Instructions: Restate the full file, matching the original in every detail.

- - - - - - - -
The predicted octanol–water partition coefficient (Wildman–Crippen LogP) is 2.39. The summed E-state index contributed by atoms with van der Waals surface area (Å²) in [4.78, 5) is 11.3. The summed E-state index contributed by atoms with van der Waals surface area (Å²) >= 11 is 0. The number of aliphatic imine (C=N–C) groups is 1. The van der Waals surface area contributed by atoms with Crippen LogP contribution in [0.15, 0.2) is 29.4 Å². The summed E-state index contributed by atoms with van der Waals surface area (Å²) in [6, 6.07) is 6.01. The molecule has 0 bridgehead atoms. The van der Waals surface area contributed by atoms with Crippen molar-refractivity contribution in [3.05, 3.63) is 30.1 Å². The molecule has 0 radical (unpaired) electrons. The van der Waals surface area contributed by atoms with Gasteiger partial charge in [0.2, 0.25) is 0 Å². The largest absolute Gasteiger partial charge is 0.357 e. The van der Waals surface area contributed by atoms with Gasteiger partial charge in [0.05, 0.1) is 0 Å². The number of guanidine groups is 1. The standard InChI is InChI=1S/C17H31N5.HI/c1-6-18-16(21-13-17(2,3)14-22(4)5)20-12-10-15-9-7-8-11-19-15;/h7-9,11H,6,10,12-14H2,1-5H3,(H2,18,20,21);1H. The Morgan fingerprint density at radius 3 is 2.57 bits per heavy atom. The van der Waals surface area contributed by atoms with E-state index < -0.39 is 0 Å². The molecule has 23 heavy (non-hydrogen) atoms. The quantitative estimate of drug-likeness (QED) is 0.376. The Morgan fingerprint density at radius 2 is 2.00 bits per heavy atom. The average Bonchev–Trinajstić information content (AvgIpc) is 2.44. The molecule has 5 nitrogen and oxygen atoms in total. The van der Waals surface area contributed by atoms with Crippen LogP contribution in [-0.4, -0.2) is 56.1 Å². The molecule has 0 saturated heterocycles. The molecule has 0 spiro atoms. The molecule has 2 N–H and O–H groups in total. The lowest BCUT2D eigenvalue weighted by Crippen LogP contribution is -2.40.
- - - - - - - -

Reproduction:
The predicted octanol–water partition coefficient (Wildman–Crippen LogP) is 2.39. The summed E-state index contributed by atoms with van der Waals surface area (Å²) in [4.78, 5) is 11.3. The summed E-state index contributed by atoms with van der Waals surface area (Å²) >= 11 is 0. The number of aliphatic imine (C=N–C) groups is 1. The van der Waals surface area contributed by atoms with Crippen LogP contribution in [0.15, 0.2) is 29.4 Å². The summed E-state index contributed by atoms with van der Waals surface area (Å²) in [6, 6.07) is 6.01. The molecule has 0 bridgehead atoms. The van der Waals surface area contributed by atoms with Crippen molar-refractivity contribution in [3.05, 3.63) is 30.1 Å². The molecule has 0 radical (unpaired) electrons. The van der Waals surface area contributed by atoms with Gasteiger partial charge in [0.2, 0.25) is 0 Å². The largest absolute Gasteiger partial charge is 0.357 e. The van der Waals surface area contributed by atoms with Gasteiger partial charge in [0.05, 0.1) is 0 Å². The number of guanidine groups is 1. The standard InChI is InChI=1S/C17H31N5.HI/c1-6-18-16(21-13-17(2,3)14-22(4)5)20-12-10-15-9-7-8-11-19-15;/h7-9,11H,6,10,12-14H2,1-5H3,(H2,18,20,21);1H. The Morgan fingerprint density at radius 3 is 2.57 bits per heavy atom. The van der Waals surface area contributed by atoms with E-state index < -0.39 is 0 Å². The molecule has 23 heavy (non-hydrogen) atoms. The quantitative estimate of drug-likeness (QED) is 0.376. The Morgan fingerprint density at radius 2 is 2.00 bits per heavy atom. The average Bonchev–Trinajstić information content (AvgIpc) is 2.44. The molecule has 5 nitrogen and oxygen atoms in total. The van der Waals surface area contributed by atoms with Crippen LogP contribution in [-0.4, -0.2) is 56.1 Å². The molecule has 0 saturated heterocycles. The molecule has 0 spiro atoms. The molecule has 2 N–H and O–H groups in total. The lowest BCUT2D eigenvalue weighted by Crippen LogP contribution is -2.40.